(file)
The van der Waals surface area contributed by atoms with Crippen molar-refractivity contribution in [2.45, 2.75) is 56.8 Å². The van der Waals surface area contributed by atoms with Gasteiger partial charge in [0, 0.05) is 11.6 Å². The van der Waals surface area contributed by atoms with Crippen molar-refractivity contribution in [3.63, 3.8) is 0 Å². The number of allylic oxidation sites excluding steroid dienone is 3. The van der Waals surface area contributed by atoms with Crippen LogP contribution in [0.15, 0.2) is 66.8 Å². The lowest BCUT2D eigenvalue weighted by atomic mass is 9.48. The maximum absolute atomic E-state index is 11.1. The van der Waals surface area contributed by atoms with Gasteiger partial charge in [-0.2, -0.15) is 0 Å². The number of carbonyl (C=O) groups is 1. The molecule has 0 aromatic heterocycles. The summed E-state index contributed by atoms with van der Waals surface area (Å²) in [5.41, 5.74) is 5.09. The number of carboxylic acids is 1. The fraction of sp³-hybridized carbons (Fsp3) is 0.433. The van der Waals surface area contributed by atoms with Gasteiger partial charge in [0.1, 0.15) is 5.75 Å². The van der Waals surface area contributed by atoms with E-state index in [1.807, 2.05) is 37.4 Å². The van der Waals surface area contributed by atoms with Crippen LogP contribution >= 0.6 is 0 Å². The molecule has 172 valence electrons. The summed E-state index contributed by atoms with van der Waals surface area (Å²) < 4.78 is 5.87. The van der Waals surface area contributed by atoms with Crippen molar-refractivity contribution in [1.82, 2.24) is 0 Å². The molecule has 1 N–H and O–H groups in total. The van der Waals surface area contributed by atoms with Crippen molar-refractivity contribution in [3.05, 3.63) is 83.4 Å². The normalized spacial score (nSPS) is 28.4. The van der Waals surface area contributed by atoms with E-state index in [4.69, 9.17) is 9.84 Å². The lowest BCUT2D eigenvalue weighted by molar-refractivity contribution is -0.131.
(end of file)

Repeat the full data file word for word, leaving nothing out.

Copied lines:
The van der Waals surface area contributed by atoms with Crippen molar-refractivity contribution in [2.45, 2.75) is 56.8 Å². The van der Waals surface area contributed by atoms with Gasteiger partial charge in [0, 0.05) is 11.6 Å². The van der Waals surface area contributed by atoms with Crippen molar-refractivity contribution in [3.63, 3.8) is 0 Å². The number of allylic oxidation sites excluding steroid dienone is 3. The van der Waals surface area contributed by atoms with Crippen LogP contribution in [0.15, 0.2) is 66.8 Å². The lowest BCUT2D eigenvalue weighted by atomic mass is 9.48. The maximum absolute atomic E-state index is 11.1. The van der Waals surface area contributed by atoms with Gasteiger partial charge in [-0.2, -0.15) is 0 Å². The number of carbonyl (C=O) groups is 1. The molecule has 0 aromatic heterocycles. The summed E-state index contributed by atoms with van der Waals surface area (Å²) in [5.41, 5.74) is 5.09. The number of carboxylic acids is 1. The fraction of sp³-hybridized carbons (Fsp3) is 0.433. The van der Waals surface area contributed by atoms with Gasteiger partial charge in [0.1, 0.15) is 5.75 Å². The van der Waals surface area contributed by atoms with E-state index in [1.807, 2.05) is 37.4 Å². The van der Waals surface area contributed by atoms with Crippen LogP contribution >= 0.6 is 0 Å². The molecule has 172 valence electrons. The summed E-state index contributed by atoms with van der Waals surface area (Å²) < 4.78 is 5.87. The van der Waals surface area contributed by atoms with Crippen molar-refractivity contribution in [1.82, 2.24) is 0 Å². The molecule has 1 N–H and O–H groups in total. The van der Waals surface area contributed by atoms with Crippen molar-refractivity contribution in [3.05, 3.63) is 83.4 Å². The normalized spacial score (nSPS) is 28.4. The van der Waals surface area contributed by atoms with E-state index in [4.69, 9.17) is 9.84 Å². The lowest BCUT2D eigenvalue weighted by molar-refractivity contribution is -0.131.